French overclocker Radi has just posted two submissions that are Global 1st Places for Wprime 32M and Wprime 1024M using an unlocked AMD Phenom II X4 960T, a processor that first appeared in late 2010 that included hidden cores that could, with some luck and a sense of adventure, become five core, or penta-core chips.
Yesterday Radi managed to get an unlocked, penta-core Phenom II X4 960T to hit a massive 6,383MHz (+112.77%) to break the 5x CPU Global 1st Place on Wprime 1024M with a run of 2min 26sec 578ms. Clearly not satisfied with this he pushed it even further to hit 6,550MHz (+118.33%) and complete a 32M run in just 4sec 547ms. Well done Radi!
Of course the cool thing about these chips is that they were in fact derived from octa-core chips that had one or more cores damaged or faulty upon manufacture. AMD simply switched off the cores that were not fully formed and sold the resulting processors as a quad core chips. Of course the beauty from an overclocking perspective was that the application of a little guile allowed you to turn a quad core chip into a penta-core chip. Free cores equals free performance – the cornerstone of overclocking.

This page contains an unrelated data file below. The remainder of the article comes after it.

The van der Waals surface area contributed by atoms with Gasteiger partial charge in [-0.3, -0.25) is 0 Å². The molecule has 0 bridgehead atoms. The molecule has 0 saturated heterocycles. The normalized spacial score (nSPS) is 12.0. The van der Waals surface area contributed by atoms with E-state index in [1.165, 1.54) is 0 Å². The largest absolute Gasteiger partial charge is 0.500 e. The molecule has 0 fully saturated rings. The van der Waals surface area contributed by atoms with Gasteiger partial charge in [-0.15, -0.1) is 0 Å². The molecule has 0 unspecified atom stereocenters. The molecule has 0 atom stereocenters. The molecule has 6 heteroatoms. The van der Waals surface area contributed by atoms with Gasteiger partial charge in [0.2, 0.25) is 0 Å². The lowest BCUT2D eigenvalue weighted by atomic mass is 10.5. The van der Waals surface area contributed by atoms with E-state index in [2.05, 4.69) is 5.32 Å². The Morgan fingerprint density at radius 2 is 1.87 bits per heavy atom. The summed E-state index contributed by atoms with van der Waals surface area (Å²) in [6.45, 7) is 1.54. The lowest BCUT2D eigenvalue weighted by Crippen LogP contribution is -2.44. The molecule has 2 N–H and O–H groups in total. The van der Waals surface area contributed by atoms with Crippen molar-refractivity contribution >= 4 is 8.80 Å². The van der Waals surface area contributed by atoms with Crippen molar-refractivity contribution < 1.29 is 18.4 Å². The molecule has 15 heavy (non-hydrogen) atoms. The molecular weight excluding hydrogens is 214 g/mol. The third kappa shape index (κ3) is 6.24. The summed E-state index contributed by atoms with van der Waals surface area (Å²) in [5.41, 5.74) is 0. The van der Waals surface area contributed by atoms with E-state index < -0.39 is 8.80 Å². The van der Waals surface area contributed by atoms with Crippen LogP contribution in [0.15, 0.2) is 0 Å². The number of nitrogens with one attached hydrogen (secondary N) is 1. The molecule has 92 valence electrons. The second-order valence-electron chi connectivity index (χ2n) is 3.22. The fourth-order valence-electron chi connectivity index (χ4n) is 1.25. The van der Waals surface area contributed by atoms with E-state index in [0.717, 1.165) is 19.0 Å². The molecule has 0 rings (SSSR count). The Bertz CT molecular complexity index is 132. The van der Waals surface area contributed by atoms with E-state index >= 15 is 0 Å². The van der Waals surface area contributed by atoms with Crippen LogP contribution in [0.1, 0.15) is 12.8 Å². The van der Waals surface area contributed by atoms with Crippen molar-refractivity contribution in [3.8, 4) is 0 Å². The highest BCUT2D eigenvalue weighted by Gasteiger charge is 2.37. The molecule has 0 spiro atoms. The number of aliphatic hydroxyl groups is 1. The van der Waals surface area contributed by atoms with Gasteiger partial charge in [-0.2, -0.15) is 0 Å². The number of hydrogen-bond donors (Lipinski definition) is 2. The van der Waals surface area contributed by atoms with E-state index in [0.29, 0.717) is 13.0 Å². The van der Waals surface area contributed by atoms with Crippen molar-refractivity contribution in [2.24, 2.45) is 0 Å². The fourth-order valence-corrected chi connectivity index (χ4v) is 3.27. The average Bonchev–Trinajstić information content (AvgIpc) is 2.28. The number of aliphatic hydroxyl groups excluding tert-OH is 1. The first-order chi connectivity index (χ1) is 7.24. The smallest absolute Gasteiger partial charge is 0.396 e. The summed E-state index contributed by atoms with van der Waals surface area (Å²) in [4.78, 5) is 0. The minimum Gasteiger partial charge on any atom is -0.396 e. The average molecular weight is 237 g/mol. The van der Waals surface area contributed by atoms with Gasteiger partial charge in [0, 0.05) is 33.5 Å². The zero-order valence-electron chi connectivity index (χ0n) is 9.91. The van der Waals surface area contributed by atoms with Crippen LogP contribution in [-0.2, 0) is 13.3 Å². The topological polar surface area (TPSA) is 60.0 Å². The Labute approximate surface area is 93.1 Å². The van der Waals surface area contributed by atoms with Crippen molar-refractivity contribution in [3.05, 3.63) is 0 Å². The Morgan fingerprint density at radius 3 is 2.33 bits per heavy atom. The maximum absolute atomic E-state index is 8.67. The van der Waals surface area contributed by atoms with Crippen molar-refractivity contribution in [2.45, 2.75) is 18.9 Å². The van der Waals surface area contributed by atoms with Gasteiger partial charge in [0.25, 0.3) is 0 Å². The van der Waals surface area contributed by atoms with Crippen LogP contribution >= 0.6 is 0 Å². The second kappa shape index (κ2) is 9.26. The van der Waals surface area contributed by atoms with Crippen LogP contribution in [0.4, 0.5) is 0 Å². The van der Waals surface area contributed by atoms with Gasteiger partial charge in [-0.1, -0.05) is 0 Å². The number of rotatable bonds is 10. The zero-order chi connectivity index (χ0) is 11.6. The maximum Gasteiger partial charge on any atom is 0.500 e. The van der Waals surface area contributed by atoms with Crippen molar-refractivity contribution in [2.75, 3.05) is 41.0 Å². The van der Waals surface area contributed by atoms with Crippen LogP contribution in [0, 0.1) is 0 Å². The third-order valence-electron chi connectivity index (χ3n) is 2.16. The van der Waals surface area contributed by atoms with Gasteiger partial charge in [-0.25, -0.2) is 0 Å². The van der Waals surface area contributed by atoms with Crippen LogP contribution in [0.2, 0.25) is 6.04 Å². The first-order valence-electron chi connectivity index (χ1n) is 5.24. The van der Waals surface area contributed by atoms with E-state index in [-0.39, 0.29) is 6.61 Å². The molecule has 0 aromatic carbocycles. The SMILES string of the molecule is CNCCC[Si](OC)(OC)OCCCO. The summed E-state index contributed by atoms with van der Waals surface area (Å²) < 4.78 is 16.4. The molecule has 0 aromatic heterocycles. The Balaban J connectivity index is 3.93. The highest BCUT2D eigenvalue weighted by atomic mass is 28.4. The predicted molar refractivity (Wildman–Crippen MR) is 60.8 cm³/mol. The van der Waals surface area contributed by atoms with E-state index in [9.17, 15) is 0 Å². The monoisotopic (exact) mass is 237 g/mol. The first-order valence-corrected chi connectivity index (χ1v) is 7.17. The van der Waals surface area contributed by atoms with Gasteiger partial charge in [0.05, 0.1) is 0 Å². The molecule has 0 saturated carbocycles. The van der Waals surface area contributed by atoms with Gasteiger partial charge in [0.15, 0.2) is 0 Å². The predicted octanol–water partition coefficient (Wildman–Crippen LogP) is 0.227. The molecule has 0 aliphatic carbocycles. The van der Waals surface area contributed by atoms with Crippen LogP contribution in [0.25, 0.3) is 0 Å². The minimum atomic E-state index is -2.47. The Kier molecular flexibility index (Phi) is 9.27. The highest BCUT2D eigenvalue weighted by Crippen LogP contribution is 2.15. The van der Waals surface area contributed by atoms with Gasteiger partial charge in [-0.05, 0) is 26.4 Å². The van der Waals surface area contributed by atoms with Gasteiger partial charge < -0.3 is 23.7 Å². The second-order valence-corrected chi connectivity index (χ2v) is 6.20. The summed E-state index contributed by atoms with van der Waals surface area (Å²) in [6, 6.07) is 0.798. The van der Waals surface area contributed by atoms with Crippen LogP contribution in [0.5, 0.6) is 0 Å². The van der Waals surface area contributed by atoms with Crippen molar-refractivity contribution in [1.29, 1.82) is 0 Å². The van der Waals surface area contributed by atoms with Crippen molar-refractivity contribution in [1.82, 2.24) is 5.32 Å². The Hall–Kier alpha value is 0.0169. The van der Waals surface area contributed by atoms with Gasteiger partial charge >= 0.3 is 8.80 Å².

Just as a side note: We’re all familiar with quad-core CPUs, octa-core CPUs and will soon become acquainted with deca-core processors too, but to come across a five-core chip today head somewhat. I’m going out on a limb to describe the CPU used by Radi as a penta-core CPU – the only prefix I can think of that is remotely applicable. If you disagree or have any contradictory thoughts, chime in below.